Premature Birth: What to Know to Minimize the Risks

Category: Posted on: 11/5/19 11:17 AM

According to the March of Dimes, premature birth is the number one killer of children under the age of 5. In 2017, almost one in 10 babies born in the United States was born too early. That’s about 400,000 babies every year. When babies are born prematurely, it often leads to health problems, developmental disabilities, complications, and sometimes death. Prospective mothers should be educated on how to do everything they can to carry their baby to full term. Here are a couple things to consider.

 

Weight

Experts suggest women add roughly 30 pounds in the course of pregnancy. Importantly, underweight women should gain a bit more, and overweight women a bit less. However, it can be easy to overeat. Women only really need to consume 300 more calories a day when pregnant, but pregnancy cravings can dwarf that number easily. Therefore, it is important for prospective mothers to manage their weight the best they can. Being either over or underweight can increase the odds of premature birth. With a combination of exercise and a healthy diet, maintaining a healthy weight through pregnancy is not nearly as difficult as it may sound, and is remarkably important to both the mother and growing baby.

 

Physical Activity

Part of maintaining a healthy weight is staying active. A lack of mobility, combined with increased caloric intake, may cause a mother’s weight to balloon. This not only decreases overall well-being, but increases the risks of conditions like diabetes and pre-eclampsia, which can cause premature birth. Don’t overdo it; exercise that is too frequent or too intensive can actually end up doing more harm than good and can cause premature birth. Staying active with mild exercise will keep the body strong, limit risk of premature birth, and reduce stress.

 

Stress

Believe it or not, your mental state during pregnancy actually makes a difference. Although scientists cannot say for sure that stress causes preterm labor, there is an association. Acute stress floods the body with hormones and leads to an uptick in blood pressure and heart rate. This is typically a short-lived response, after which the body recovers and returns to normal. Chronic stress, however, can throw off the balance and inhibit the body’s ability to recover. If this causes too much of an imbalance in the body, it is possible the results could lead to premature labor or premature birth. You can try to limit stress with regular exercise, counseling, and alternative therapies like acupuncture or massages.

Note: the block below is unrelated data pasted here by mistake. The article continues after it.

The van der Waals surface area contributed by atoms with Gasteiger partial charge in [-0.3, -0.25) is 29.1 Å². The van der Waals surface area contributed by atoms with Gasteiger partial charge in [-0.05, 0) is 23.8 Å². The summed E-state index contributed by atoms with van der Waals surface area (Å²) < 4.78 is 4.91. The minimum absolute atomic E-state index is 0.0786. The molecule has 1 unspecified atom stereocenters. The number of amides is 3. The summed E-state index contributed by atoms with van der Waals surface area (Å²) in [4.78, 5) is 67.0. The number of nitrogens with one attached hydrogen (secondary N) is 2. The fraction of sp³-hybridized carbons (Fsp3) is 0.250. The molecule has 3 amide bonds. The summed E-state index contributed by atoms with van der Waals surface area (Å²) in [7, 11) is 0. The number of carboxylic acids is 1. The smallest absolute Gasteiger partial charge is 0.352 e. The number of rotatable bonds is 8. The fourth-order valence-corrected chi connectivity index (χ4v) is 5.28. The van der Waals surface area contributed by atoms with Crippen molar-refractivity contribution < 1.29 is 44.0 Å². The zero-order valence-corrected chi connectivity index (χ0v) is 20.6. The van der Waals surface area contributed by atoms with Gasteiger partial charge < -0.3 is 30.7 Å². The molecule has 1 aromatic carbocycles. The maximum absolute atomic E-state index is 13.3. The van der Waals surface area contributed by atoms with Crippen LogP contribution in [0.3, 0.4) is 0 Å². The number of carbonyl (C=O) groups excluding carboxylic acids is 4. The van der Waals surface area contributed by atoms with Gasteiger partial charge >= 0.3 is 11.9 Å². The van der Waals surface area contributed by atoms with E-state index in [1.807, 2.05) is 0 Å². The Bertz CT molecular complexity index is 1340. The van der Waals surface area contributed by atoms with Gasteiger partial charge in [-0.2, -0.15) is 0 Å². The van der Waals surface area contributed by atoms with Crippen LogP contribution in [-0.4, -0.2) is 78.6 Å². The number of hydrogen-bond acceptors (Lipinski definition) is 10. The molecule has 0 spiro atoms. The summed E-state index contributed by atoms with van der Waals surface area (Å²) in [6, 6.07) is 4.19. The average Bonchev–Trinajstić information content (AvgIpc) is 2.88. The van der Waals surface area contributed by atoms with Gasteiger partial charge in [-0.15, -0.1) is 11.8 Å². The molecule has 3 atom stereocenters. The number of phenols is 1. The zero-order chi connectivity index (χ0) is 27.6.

Drinking/Smoking/Drug Use

This should come as no surprise in 2019, but alcohol, tobacco, and recreational drug use are all major no-no’s for pregnant women. Smoking while pregnant will harm the growing baby and increase the likelihood of complications. There is a clear link between smoking and premature labor; the more you smoke, the higher your chance of having your baby prematurely. The same can be said about alcohol and drug use: they are known to be a risk factors in causing premature birth. Notably, abstinence from tobacco, drugs, and alcohol will not only benefit your health, but your finances as well. It’s a good idea to stay away from all three if you can.

 

Hygiene

You might not think good hygiene would make a difference, but science has shown it does. Make sure you wash your hands carefully before meals, after using the restroom, and after contact with high-traffic public places. It is especially important to wash your hands before they come into contact with your mouth. You could inadvertently transfer dangerous germs into your body which could then impact you or your unborn child. It’s a fairly easy thing to remember, and it could pay major dividends. Keep yourself as clean as possible.

 

Oral Health

It’s not just your external hygiene you need to worry about. Your teeth and gums are just as important. There is a link between tooth decay, gum disease and premature birth. This suggests that inflammation and infections in the teeth and gums could be associated with premature labor, although it likely is not causative or correlative. With that said, however, keeping your mouth as clean as possible will limit the risks of foreign pathogens wreaking havoc.

 

November is Prematurity Awareness Month. It is important to realize the occurrence of this phenomenon and discuss the things we can do to limit its rate of incidence. By practicing good hygiene, limiting stress, staying active and healthy, and avoiding illicit substances, you can do your part to reduce your risks of premature labor and premature birth.